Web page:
Scientists have used stem cells to grow a vein and transplant it into a 10-year-old girl, according to an amazing new study in the journal The Lancet.
Researchers from the University of Gothenburg were able to grow the vein by first taking a portion of vein from a dead donor, according to the Nature News Blog. Then, they took all of the cells off of the donated vein and put the girl's own stem cells from her bone marrow on the scaffolding from which the donor's cells were stripped.
The girl, from Sweden, needed the transplant because her vein leading to her liver was blocked, Bloomberg reported, a condition called "extrahepatic portal vein obstruction."
Usually, people with her condition have to have a transplanted donated vein, a transplanted vein from their own bodies, or a full-on liver transplant, CBC News reported. But the technique detailed in The Lancet was a new approach, one that had been previously used for growing windpipes and urethras.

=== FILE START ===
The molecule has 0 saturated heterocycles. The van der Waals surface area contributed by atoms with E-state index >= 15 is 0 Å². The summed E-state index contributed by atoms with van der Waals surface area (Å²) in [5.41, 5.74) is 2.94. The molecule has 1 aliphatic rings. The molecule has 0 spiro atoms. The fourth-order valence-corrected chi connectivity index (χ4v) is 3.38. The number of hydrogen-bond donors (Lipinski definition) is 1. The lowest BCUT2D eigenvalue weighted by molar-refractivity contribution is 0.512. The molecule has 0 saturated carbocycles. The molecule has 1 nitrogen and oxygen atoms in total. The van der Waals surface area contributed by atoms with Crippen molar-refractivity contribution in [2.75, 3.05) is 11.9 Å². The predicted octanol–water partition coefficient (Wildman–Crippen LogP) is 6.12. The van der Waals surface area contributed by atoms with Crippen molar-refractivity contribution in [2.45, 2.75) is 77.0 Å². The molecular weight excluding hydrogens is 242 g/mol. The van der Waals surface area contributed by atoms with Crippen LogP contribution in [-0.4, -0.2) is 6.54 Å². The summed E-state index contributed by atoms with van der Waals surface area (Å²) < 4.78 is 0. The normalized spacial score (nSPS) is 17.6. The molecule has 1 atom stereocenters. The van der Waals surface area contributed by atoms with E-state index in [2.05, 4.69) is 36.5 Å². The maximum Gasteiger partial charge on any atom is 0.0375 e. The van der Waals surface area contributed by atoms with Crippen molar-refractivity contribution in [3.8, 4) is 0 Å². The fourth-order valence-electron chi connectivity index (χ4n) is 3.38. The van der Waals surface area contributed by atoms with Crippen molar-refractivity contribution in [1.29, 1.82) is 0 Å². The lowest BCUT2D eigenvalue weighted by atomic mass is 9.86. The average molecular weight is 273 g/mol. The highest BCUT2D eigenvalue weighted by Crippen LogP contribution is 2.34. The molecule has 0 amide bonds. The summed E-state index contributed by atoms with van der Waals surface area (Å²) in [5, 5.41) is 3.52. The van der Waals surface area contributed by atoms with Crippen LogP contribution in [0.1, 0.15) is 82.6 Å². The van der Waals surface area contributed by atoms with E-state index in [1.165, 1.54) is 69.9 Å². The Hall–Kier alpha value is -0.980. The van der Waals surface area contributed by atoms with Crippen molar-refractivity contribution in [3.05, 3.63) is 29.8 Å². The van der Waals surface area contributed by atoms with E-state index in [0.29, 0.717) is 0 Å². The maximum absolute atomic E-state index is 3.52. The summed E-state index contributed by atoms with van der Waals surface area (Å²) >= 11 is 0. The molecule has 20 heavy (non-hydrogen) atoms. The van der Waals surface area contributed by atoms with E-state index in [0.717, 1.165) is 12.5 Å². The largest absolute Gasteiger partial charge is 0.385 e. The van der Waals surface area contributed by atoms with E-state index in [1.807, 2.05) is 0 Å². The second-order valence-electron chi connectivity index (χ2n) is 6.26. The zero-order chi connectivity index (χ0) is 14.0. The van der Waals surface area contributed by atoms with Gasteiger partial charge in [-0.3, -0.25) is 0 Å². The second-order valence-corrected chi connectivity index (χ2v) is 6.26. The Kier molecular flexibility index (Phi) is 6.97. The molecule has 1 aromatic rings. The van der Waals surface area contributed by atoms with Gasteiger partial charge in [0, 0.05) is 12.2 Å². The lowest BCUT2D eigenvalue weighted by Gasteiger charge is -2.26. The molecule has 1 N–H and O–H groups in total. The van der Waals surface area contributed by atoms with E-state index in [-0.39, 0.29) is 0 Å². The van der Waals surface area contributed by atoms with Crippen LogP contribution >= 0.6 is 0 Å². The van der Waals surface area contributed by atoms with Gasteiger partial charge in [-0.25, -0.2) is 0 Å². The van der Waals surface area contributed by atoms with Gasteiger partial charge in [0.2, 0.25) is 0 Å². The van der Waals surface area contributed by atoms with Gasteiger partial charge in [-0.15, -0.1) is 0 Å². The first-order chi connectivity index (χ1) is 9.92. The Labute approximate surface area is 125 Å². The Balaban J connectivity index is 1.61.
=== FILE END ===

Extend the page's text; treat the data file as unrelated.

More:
"I'm very optimistic that in the near future we will be able to get both arteries and veins transplanted on a large scale," study researcher Suchitra Sumitran-Holgersson, of the the University of Gothenburg, told Reuters. "The advantage of using tissue grown from a patient's own cells is that there is no risk of organ rejection and hence no need for lifelong immunosuppressive drugs."
CBC News reported that a year post-transplant, doctors had to conduct another transplant with a lab-grown vein because of stymied blood flow through the vein. Because she needed to have a second procedure, and if more transplants like this were done more widely in the future, it could lead to cost issues, University of College London experts wrote in an editorial accompanying the study.
"The girl is somersaulting now," Sumitran-Holgersson told the blog. "Her parents told me, 'We have a completely different child.'"
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